Israeli company UVeye, which provides solutions for the automatic external inspection of vehicles, has raised an additional US$31m in funding, led by Toyota Tsusho, Volvo Cars and W. R. Berkley Corporation, bringing total funds raised since 2017 to US$35m.
"This latest investment including leading automotive strategic partners is an important signal that we believe paves the way for UVeye to become the standard of automotive inspection and safety," said Amir Hever, CEO of UVeye. "We are delighted to have world-class companies in their respective sectors endorse our game-changing auto-scanning solution."
UVeye's technology enables vehicle manufacturers, logistic operators, retailers and rental-car companies to carry out automatic vehicle inspection leveraging artificial intelligence, purpose-built for vehicles. UVeye claims that its system has proven it can drive higher accuracy and improve efficiency, all with minimal human intervention.
UVeye says its drive-through systems can detect external and mechanical flaws and identify anomalies, modifications or foreign objects – both along the undercarriage and around the exterior of the vehicle. The scanning process completes within a matter of seconds and can be used throughout the entire lifecycle of the vehicle. The technology is being actively deployed today across many use cases, from the vehicle manufacturing line – the moment components are placed on the conveyor belt through end-of-line inspection – to logistics, maintenance and beyond.
Since inception, UVeye has generated millions of vehicle scans across dozens of countries. UVeye's anomaly detection accuracy rate has exceeded client thresholds in all case studies to date, the company says.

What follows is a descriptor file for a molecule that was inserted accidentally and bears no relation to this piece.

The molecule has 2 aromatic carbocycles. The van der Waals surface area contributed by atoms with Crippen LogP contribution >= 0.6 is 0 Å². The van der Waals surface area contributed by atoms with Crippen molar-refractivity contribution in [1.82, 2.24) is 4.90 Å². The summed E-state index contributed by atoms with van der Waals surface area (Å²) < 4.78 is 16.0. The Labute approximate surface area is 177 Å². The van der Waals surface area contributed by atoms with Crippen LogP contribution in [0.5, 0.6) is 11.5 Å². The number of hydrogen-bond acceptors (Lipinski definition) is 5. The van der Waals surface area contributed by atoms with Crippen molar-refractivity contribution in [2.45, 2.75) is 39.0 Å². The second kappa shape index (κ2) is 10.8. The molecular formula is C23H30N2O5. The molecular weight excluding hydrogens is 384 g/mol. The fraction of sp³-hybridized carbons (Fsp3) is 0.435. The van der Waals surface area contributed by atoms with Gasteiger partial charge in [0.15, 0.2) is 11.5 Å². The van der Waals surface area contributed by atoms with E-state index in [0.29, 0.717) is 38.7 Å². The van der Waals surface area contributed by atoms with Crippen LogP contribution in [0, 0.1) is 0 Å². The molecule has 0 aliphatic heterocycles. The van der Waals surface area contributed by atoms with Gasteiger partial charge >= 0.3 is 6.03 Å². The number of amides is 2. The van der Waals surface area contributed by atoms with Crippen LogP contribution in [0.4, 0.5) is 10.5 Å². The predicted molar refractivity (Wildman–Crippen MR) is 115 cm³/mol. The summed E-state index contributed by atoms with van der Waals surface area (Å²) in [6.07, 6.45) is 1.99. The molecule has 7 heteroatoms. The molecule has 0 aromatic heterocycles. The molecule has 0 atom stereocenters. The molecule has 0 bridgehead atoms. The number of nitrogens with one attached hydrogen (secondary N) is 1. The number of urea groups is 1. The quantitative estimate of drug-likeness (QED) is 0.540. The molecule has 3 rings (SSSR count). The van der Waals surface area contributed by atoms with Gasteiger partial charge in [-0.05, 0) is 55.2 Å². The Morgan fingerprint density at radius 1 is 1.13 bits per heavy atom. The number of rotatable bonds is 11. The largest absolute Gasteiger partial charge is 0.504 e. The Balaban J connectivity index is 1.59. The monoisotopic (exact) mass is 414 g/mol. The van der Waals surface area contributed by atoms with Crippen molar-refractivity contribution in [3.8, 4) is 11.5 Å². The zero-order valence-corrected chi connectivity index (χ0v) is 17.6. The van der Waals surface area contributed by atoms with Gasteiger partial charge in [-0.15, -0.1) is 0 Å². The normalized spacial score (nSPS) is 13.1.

In conjunction with today's announcement, Volvo Cars and Toyota Tsusho intend to use UVeye's inspection systems at various sites internationally, including Volvo Cars factories, dealerships and in the aftermarket. For Toyota Tusho, UVeye also will support distribution to used-car centers and throughout the company's footprint within the Japanese auto market.
"Premium quality standards are at the core of the Volvo brand, and we are intrigued by the possibilities that UVeye's technology offers," said Zaki Fasihuddin, CEO of the Volvo Cars Tech Fund. "This type of advanced scanning technology could allow us to take the next step in quality."
According to Mike Nannizzi, director of Fintech investments from W. R. Berkley Corporation: "When we made our initial investment in UVeye two years ago, we believed its system could have game-changing impact within security and inspection applications globally, and today's announcement validates that early hypothesis. We congratulate UVeye, Toyota Tsusho and Volvo Cars for building a cohesive partnership with enormous potential."
UVeye's technology was initially developed for and deployed within the security industry, to detect dangerous conditions like weapons, explosives, or other threats. Upon successful deployment within some of the highest-security locations globally, UVeye says it saw the opportunity to use its technology to solve challenges within the automotive industry to detect potentially hazardous mechanical issues. Today UVeye's suite of products includes its original undercarriage application (Helios), its 360 solution (Atlas), and its targeted tyre application (Artemis).
The company has headquarters in Tel Aviv, Israel, and Stamford, Connecticut, in the US.